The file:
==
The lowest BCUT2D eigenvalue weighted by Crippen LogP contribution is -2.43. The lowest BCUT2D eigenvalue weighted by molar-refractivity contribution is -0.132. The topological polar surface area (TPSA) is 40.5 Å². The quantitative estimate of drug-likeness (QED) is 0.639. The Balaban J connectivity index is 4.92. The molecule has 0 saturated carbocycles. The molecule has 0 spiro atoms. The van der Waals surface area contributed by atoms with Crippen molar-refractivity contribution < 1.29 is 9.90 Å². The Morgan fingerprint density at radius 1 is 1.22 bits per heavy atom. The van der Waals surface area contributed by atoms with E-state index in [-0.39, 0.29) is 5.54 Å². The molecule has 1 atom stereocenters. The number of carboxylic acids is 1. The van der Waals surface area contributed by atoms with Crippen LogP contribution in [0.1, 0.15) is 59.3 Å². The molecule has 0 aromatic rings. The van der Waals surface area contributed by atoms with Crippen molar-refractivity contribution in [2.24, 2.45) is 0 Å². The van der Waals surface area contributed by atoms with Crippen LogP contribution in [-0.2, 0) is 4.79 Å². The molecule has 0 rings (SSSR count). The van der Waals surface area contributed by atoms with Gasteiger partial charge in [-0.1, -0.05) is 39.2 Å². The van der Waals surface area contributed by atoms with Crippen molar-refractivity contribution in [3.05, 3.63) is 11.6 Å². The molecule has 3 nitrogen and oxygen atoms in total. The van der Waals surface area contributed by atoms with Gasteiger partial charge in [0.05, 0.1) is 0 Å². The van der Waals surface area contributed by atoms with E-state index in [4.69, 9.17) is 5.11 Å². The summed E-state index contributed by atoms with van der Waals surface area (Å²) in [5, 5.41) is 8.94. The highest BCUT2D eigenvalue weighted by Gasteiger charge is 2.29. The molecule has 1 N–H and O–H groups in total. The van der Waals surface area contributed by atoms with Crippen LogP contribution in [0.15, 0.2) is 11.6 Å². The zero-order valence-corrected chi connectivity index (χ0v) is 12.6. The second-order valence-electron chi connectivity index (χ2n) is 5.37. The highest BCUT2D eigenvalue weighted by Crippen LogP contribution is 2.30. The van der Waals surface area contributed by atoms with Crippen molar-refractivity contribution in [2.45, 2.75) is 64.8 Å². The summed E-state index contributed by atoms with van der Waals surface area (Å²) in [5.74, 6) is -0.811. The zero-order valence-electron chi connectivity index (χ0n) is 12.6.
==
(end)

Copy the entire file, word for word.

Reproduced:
The lowest BCUT2D eigenvalue weighted by Crippen LogP contribution is -2.43. The lowest BCUT2D eigenvalue weighted by molar-refractivity contribution is -0.132. The topological polar surface area (TPSA) is 40.5 Å². The quantitative estimate of drug-likeness (QED) is 0.639. The Balaban J connectivity index is 4.92. The molecule has 0 saturated carbocycles. The molecule has 0 spiro atoms. The van der Waals surface area contributed by atoms with Crippen molar-refractivity contribution < 1.29 is 9.90 Å². The Morgan fingerprint density at radius 1 is 1.22 bits per heavy atom. The van der Waals surface area contributed by atoms with E-state index in [-0.39, 0.29) is 5.54 Å². The molecule has 1 atom stereocenters. The number of carboxylic acids is 1. The van der Waals surface area contributed by atoms with Crippen LogP contribution in [0.1, 0.15) is 59.3 Å². The molecule has 0 aromatic rings. The van der Waals surface area contributed by atoms with Crippen molar-refractivity contribution in [2.24, 2.45) is 0 Å². The van der Waals surface area contributed by atoms with Crippen LogP contribution in [-0.2, 0) is 4.79 Å². The molecule has 0 rings (SSSR count). The van der Waals surface area contributed by atoms with Gasteiger partial charge in [-0.1, -0.05) is 39.2 Å². The van der Waals surface area contributed by atoms with Crippen molar-refractivity contribution in [3.05, 3.63) is 11.6 Å². The molecule has 3 nitrogen and oxygen atoms in total. The van der Waals surface area contributed by atoms with Gasteiger partial charge in [0.05, 0.1) is 0 Å². The van der Waals surface area contributed by atoms with E-state index in [4.69, 9.17) is 5.11 Å². The summed E-state index contributed by atoms with van der Waals surface area (Å²) in [5, 5.41) is 8.94. The highest BCUT2D eigenvalue weighted by Gasteiger charge is 2.29. The molecule has 1 N–H and O–H groups in total. The van der Waals surface area contributed by atoms with Crippen LogP contribution in [0.15, 0.2) is 11.6 Å². The zero-order valence-corrected chi connectivity index (χ0v) is 12.6. The second-order valence-electron chi connectivity index (χ2n) is 5.37. The highest BCUT2D eigenvalue weighted by Crippen LogP contribution is 2.30. The van der Waals surface area contributed by atoms with Crippen molar-refractivity contribution in [2.45, 2.75) is 64.8 Å². The summed E-state index contributed by atoms with van der Waals surface area (Å²) in [5.74, 6) is -0.811. The zero-order valence-electron chi connectivity index (χ0n) is 12.6.